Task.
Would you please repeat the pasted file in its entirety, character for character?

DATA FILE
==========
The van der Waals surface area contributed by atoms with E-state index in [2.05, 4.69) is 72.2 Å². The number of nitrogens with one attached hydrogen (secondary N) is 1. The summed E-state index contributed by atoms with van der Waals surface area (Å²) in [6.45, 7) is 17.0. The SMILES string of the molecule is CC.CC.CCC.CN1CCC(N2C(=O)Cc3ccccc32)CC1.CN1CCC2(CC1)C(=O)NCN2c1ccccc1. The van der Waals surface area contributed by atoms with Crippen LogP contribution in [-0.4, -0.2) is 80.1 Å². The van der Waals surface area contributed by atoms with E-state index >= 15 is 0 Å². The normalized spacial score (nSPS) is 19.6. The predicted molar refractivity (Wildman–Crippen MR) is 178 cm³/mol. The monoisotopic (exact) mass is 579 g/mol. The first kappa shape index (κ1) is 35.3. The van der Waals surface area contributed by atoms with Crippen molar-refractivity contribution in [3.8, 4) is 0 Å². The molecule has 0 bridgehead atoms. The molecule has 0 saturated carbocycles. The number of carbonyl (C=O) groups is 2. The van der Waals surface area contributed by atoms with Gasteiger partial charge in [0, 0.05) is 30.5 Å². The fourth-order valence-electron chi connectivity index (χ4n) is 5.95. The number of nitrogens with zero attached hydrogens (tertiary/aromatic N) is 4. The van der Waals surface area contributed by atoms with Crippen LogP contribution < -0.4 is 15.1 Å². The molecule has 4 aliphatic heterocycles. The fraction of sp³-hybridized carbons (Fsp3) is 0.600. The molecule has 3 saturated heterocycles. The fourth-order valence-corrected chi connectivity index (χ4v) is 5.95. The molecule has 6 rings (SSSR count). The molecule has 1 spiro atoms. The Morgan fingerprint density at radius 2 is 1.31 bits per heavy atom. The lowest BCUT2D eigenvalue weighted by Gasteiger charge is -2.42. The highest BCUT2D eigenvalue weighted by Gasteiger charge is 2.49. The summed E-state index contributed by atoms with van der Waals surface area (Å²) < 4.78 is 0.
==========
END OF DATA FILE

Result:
The van der Waals surface area contributed by atoms with E-state index in [2.05, 4.69) is 72.2 Å². The number of nitrogens with one attached hydrogen (secondary N) is 1. The summed E-state index contributed by atoms with van der Waals surface area (Å²) in [6.45, 7) is 17.0. The SMILES string of the molecule is CC.CC.CCC.CN1CCC(N2C(=O)Cc3ccccc32)CC1.CN1CCC2(CC1)C(=O)NCN2c1ccccc1. The van der Waals surface area contributed by atoms with Crippen LogP contribution in [-0.4, -0.2) is 80.1 Å². The van der Waals surface area contributed by atoms with E-state index >= 15 is 0 Å². The normalized spacial score (nSPS) is 19.6. The predicted molar refractivity (Wildman–Crippen MR) is 178 cm³/mol. The monoisotopic (exact) mass is 579 g/mol. The first kappa shape index (κ1) is 35.3. The van der Waals surface area contributed by atoms with Crippen molar-refractivity contribution in [3.8, 4) is 0 Å². The molecule has 0 bridgehead atoms. The molecule has 0 saturated carbocycles. The number of carbonyl (C=O) groups is 2. The van der Waals surface area contributed by atoms with Gasteiger partial charge in [0, 0.05) is 30.5 Å². The fourth-order valence-electron chi connectivity index (χ4n) is 5.95. The number of nitrogens with zero attached hydrogens (tertiary/aromatic N) is 4. The van der Waals surface area contributed by atoms with Crippen LogP contribution < -0.4 is 15.1 Å². The molecule has 4 aliphatic heterocycles. The fraction of sp³-hybridized carbons (Fsp3) is 0.600. The molecule has 3 saturated heterocycles. The fourth-order valence-corrected chi connectivity index (χ4v) is 5.95. The molecule has 6 rings (SSSR count). The molecule has 1 spiro atoms. The Morgan fingerprint density at radius 2 is 1.31 bits per heavy atom. The lowest BCUT2D eigenvalue weighted by Gasteiger charge is -2.42. The highest BCUT2D eigenvalue weighted by Gasteiger charge is 2.49. The summed E-state index contributed by atoms with van der Waals surface area (Å²) < 4.78 is 0.